I’m running the Bing dynamic desktop tool on my Windows PC and get a cool new desktop image every day. Every so often I wonder where the photo’s from, but there’s no obvious way to identify it. Got any tips?
Bing does such a great job of supplying interesting, vibrant and colorful wallpaper images on your PC that I can’t really imagine anyone who would just stick with the stock Windows “window” or even “grassy hillside” desktop image. You can learn how to enable it here: Explore the world one photo at a time. If it’s on the lock screen, there’s typically some additional information superimposed over the image, but if you never log out or log in, you never see that information. So where’s today’s photo actually from?
The standard way to identify the location of images on the Internet is to use image search, but sometimes that doesn’t work either. Still, let’s start there, with the image I have as today’s desktop wallpaper on my own PC. It’s definitely stunning:
As you can see, it’s a group of tree stubs that have been carved into totems. That narrows down the possible location (as does the lush green environment) but still, where is this stand of totems?
As a first attempt you can simply take a screenshot and search for that image directly on Bing. How do you do that? I’m glad you asked!
Go to images.bing.com and click on the tiny camera icon on the right side of the search input field…
As you can see, it lets you drag and drop an image file, paste an image or even take a photo, if you’re so inclined. Since I took a screen capture (with Windows+Shift+S, my favorite keyboard shortcut in Win10) it’s easy to drag and drop the resultant file onto this pop-up window. It instantly uploads and compares results, suggesting:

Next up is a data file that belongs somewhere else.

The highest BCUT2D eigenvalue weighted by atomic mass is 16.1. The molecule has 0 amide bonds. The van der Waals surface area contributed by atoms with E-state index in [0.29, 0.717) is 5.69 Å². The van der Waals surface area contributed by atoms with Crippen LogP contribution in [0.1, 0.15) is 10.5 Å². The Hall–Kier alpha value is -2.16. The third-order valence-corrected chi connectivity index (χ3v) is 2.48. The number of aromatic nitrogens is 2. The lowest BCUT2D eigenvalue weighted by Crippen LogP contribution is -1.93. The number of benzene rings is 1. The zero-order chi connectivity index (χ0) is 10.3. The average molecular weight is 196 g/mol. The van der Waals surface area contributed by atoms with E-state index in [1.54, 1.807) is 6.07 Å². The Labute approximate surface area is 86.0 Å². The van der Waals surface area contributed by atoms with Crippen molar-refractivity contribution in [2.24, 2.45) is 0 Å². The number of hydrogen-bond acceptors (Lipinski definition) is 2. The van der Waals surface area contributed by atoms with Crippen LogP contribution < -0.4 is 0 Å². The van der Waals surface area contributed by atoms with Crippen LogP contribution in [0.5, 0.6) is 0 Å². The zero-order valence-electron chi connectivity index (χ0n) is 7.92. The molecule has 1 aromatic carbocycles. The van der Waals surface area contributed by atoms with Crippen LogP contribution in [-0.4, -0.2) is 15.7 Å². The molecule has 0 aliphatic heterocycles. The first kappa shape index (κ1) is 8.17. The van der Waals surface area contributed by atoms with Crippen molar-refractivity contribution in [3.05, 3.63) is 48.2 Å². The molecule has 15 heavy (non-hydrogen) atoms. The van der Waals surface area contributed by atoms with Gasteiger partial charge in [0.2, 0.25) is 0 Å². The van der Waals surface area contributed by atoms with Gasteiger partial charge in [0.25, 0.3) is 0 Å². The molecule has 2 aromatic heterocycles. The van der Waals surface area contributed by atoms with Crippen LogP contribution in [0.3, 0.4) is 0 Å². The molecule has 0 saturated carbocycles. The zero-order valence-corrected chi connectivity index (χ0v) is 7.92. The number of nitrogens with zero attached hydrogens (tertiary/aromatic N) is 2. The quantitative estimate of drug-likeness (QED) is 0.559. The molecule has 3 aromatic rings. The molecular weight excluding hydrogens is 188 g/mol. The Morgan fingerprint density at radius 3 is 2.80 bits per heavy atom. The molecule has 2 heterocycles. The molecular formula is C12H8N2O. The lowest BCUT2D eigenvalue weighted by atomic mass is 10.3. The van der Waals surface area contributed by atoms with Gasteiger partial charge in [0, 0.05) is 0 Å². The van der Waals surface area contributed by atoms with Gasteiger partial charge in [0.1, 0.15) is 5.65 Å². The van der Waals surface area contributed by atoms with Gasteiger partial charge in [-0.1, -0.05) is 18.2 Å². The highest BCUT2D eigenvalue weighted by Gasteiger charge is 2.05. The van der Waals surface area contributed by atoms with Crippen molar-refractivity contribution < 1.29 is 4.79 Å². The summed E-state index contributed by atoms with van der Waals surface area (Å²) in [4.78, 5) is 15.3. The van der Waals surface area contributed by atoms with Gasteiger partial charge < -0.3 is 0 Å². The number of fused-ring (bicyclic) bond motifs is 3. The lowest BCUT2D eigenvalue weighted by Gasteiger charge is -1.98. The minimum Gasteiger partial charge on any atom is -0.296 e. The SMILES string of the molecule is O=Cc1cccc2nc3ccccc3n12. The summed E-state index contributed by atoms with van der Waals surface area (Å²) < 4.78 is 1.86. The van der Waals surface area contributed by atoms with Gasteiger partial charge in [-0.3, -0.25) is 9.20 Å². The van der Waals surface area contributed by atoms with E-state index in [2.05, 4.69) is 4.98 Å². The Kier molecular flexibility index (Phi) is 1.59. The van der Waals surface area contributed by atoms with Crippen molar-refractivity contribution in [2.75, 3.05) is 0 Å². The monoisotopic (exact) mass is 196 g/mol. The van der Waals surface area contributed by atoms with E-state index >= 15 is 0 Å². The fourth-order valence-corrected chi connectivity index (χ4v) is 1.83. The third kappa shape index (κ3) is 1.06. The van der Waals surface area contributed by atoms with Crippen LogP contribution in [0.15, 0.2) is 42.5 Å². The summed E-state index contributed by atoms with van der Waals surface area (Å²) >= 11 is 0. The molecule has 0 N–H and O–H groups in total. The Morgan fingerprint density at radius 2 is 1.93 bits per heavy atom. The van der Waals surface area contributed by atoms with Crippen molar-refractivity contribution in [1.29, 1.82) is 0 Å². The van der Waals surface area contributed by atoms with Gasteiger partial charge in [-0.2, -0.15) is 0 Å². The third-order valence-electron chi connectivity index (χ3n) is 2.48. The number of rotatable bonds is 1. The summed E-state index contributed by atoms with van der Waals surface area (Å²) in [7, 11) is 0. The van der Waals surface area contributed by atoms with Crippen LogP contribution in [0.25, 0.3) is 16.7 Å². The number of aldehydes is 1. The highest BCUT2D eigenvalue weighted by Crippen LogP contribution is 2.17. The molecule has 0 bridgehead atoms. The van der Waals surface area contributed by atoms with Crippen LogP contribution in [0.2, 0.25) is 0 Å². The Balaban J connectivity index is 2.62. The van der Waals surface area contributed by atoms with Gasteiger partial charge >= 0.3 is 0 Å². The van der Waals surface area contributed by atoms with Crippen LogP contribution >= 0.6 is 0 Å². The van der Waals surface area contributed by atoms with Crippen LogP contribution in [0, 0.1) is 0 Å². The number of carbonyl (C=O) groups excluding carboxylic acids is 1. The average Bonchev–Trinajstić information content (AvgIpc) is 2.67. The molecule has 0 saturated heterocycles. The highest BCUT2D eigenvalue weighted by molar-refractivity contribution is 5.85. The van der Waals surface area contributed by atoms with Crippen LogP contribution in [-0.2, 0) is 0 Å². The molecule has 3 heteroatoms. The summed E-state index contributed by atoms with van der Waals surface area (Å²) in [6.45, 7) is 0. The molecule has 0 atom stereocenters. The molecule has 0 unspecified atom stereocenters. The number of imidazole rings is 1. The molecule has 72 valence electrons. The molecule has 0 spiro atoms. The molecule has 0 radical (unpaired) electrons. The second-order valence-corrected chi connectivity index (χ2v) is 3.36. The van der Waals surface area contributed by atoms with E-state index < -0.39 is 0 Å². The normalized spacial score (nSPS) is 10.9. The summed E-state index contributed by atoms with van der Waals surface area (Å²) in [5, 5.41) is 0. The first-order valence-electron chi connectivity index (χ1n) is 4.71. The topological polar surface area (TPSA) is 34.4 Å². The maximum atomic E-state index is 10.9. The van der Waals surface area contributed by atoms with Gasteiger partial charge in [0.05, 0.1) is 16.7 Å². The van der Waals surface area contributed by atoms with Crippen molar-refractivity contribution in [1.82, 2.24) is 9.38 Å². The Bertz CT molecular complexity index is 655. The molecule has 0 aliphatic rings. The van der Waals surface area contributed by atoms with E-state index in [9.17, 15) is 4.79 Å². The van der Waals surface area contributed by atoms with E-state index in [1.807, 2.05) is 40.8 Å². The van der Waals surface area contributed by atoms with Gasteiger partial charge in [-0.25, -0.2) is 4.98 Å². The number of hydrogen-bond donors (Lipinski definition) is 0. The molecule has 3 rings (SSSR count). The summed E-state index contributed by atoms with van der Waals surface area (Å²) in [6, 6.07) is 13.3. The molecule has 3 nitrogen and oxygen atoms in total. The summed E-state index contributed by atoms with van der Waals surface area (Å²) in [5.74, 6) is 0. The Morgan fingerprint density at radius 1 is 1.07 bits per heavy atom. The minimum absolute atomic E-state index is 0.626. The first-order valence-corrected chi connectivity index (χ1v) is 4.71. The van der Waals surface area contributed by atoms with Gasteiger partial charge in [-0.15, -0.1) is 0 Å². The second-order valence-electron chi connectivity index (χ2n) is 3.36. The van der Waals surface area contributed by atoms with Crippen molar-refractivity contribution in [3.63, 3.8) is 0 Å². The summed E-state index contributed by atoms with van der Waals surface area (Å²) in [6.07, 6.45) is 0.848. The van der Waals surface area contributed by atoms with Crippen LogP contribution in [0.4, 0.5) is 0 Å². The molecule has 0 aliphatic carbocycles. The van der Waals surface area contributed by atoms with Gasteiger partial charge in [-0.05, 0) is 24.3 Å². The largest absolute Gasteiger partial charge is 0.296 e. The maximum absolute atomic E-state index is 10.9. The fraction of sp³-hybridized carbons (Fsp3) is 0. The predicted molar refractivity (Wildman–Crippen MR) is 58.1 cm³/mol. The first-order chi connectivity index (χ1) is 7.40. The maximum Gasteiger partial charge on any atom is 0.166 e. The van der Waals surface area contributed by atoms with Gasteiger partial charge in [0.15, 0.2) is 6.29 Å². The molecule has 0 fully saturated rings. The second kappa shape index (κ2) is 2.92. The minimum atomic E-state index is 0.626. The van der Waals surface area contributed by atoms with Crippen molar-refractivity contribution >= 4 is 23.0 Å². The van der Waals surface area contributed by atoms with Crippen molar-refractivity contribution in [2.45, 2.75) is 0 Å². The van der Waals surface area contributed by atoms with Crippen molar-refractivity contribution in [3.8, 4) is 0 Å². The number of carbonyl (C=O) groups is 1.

It’s suggesting Haida Gwaii, an archipelago off of Canada, but the small photo definitely doesn’t look like what I uploaded. A click on the “Looks Like” tab, however, and at least we can read about this location:
The location makes sense, an island off the Pacific coast of Canada, but the photo seems all wrong. Let’s try Google image search instead!
For that it’s the same process. Go to images.google.com and click on the tiny camera icon, then select the screen capture. Google doesn’t do as well, however:
Basically, it says that they’re trees, not noticing the carvings and totems at all. No bueno.
It’s then I decide on a completely different tact; let’s try opening up Dynamic Desktop itself. That’s easily done by searching on the Taskbar for “dynamic” and clicking “Dynamic Theme” when suggested. And that solves the mystery:
Probably hard to read in the screen capture, but it turns out that Bing Image Search was right all along. It says “Haida totem poles on Haida Gwaii in British Columbia, Canada” and lists photographer credit. Super useful and way easier than searching Bing or Google, right? Now you know.
Pro Tip: I’ve been writing about Windows 10 since, well, Windows 3. Please check out my extensive Windows help library for hundreds of other tutorials. Thanks.